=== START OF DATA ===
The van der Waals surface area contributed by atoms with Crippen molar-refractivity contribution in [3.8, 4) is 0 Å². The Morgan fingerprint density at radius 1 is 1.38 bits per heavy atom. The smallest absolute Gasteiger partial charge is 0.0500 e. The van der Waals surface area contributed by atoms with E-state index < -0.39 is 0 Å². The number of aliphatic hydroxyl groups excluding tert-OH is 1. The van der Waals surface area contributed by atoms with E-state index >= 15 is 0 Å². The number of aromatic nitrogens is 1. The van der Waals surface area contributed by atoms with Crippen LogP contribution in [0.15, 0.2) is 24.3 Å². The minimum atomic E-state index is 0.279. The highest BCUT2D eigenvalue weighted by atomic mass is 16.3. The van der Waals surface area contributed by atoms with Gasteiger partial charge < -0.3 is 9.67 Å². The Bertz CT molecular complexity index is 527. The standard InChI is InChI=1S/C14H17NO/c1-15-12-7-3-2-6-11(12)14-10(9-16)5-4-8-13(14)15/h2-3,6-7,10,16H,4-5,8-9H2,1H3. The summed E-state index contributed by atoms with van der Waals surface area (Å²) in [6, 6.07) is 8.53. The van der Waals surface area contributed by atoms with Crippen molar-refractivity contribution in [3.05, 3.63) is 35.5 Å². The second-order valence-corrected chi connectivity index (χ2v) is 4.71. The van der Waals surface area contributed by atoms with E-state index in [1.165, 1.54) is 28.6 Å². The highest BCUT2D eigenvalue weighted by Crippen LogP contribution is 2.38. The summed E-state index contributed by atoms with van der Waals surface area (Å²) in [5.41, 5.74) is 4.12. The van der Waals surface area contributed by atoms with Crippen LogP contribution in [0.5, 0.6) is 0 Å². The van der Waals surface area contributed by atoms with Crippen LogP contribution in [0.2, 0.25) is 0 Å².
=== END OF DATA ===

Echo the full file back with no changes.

The van der Waals surface area contributed by atoms with Crippen molar-refractivity contribution in [3.8, 4) is 0 Å². The Morgan fingerprint density at radius 1 is 1.38 bits per heavy atom. The smallest absolute Gasteiger partial charge is 0.0500 e. The van der Waals surface area contributed by atoms with E-state index < -0.39 is 0 Å². The number of aliphatic hydroxyl groups excluding tert-OH is 1. The van der Waals surface area contributed by atoms with E-state index >= 15 is 0 Å². The number of aromatic nitrogens is 1. The van der Waals surface area contributed by atoms with Crippen LogP contribution in [0.15, 0.2) is 24.3 Å². The minimum atomic E-state index is 0.279. The highest BCUT2D eigenvalue weighted by atomic mass is 16.3. The van der Waals surface area contributed by atoms with Gasteiger partial charge < -0.3 is 9.67 Å². The Bertz CT molecular complexity index is 527. The standard InChI is InChI=1S/C14H17NO/c1-15-12-7-3-2-6-11(12)14-10(9-16)5-4-8-13(14)15/h2-3,6-7,10,16H,4-5,8-9H2,1H3. The summed E-state index contributed by atoms with van der Waals surface area (Å²) in [6, 6.07) is 8.53. The van der Waals surface area contributed by atoms with Crippen molar-refractivity contribution in [3.05, 3.63) is 35.5 Å². The second-order valence-corrected chi connectivity index (χ2v) is 4.71. The van der Waals surface area contributed by atoms with E-state index in [1.165, 1.54) is 28.6 Å². The highest BCUT2D eigenvalue weighted by Crippen LogP contribution is 2.38. The summed E-state index contributed by atoms with van der Waals surface area (Å²) in [5.41, 5.74) is 4.12. The van der Waals surface area contributed by atoms with Crippen LogP contribution in [0.5, 0.6) is 0 Å². The van der Waals surface area contributed by atoms with Crippen LogP contribution in [0.2, 0.25) is 0 Å².